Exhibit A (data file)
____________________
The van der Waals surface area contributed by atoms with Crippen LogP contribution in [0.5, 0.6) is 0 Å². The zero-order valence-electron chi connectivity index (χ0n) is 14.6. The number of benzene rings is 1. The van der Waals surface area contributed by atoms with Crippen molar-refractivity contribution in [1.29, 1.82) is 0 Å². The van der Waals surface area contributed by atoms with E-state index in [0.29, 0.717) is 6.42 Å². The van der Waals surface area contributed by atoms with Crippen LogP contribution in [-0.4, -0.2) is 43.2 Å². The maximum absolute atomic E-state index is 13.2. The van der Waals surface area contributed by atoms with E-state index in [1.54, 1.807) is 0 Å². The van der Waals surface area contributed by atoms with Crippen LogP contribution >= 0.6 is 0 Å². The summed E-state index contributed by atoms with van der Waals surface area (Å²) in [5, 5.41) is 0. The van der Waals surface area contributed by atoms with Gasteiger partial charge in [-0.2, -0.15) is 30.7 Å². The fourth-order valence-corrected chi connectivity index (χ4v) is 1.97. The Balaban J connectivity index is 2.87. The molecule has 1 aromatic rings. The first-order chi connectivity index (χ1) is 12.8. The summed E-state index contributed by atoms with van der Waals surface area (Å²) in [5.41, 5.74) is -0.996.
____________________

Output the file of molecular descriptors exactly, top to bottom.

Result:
The van der Waals surface area contributed by atoms with Crippen LogP contribution in [0.5, 0.6) is 0 Å². The zero-order valence-electron chi connectivity index (χ0n) is 14.6. The number of benzene rings is 1. The van der Waals surface area contributed by atoms with Crippen molar-refractivity contribution in [1.29, 1.82) is 0 Å². The van der Waals surface area contributed by atoms with E-state index in [0.29, 0.717) is 6.42 Å². The van der Waals surface area contributed by atoms with Crippen LogP contribution in [-0.4, -0.2) is 43.2 Å². The maximum absolute atomic E-state index is 13.2. The van der Waals surface area contributed by atoms with E-state index in [1.54, 1.807) is 0 Å². The van der Waals surface area contributed by atoms with Crippen LogP contribution >= 0.6 is 0 Å². The summed E-state index contributed by atoms with van der Waals surface area (Å²) in [5, 5.41) is 0. The van der Waals surface area contributed by atoms with Gasteiger partial charge in [-0.2, -0.15) is 30.7 Å². The fourth-order valence-corrected chi connectivity index (χ4v) is 1.97. The Balaban J connectivity index is 2.87. The molecule has 1 aromatic rings. The first-order chi connectivity index (χ1) is 12.8. The summed E-state index contributed by atoms with van der Waals surface area (Å²) in [5.41, 5.74) is -0.996.